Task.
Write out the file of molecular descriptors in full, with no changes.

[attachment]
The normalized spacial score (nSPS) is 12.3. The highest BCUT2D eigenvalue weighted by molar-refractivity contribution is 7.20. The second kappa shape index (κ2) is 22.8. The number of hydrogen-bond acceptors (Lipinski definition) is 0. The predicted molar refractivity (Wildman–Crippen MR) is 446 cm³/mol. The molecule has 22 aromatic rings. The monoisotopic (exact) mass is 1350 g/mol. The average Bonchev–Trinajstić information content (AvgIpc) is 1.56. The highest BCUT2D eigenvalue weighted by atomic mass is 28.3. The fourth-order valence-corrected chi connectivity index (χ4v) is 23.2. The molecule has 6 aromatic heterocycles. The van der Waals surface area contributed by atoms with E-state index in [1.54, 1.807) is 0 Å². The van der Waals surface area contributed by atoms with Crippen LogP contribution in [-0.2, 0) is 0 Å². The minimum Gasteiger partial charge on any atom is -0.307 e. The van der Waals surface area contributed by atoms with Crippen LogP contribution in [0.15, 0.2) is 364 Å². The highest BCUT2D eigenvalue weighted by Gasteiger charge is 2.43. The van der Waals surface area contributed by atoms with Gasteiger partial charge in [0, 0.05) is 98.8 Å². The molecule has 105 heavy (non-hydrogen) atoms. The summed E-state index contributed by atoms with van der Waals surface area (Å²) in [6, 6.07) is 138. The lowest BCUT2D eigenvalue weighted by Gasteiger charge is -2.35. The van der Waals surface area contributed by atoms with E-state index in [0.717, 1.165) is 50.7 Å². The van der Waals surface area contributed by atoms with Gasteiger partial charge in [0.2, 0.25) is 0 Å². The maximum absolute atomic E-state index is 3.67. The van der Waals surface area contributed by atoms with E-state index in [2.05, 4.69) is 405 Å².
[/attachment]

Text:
The normalized spacial score (nSPS) is 12.3. The highest BCUT2D eigenvalue weighted by molar-refractivity contribution is 7.20. The second kappa shape index (κ2) is 22.8. The number of hydrogen-bond acceptors (Lipinski definition) is 0. The predicted molar refractivity (Wildman–Crippen MR) is 446 cm³/mol. The molecule has 22 aromatic rings. The monoisotopic (exact) mass is 1350 g/mol. The average Bonchev–Trinajstić information content (AvgIpc) is 1.56. The highest BCUT2D eigenvalue weighted by atomic mass is 28.3. The fourth-order valence-corrected chi connectivity index (χ4v) is 23.2. The molecule has 6 aromatic heterocycles. The van der Waals surface area contributed by atoms with E-state index in [1.54, 1.807) is 0 Å². The van der Waals surface area contributed by atoms with Crippen LogP contribution in [-0.2, 0) is 0 Å². The minimum Gasteiger partial charge on any atom is -0.307 e. The van der Waals surface area contributed by atoms with Crippen LogP contribution in [0.15, 0.2) is 364 Å². The highest BCUT2D eigenvalue weighted by Gasteiger charge is 2.43. The van der Waals surface area contributed by atoms with Gasteiger partial charge in [0, 0.05) is 98.8 Å². The molecule has 105 heavy (non-hydrogen) atoms. The summed E-state index contributed by atoms with van der Waals surface area (Å²) in [6, 6.07) is 138. The lowest BCUT2D eigenvalue weighted by Gasteiger charge is -2.35. The van der Waals surface area contributed by atoms with E-state index in [0.717, 1.165) is 50.7 Å². The van der Waals surface area contributed by atoms with Gasteiger partial charge in [0.2, 0.25) is 0 Å². The maximum absolute atomic E-state index is 3.67. The van der Waals surface area contributed by atoms with E-state index in [2.05, 4.69) is 405 Å².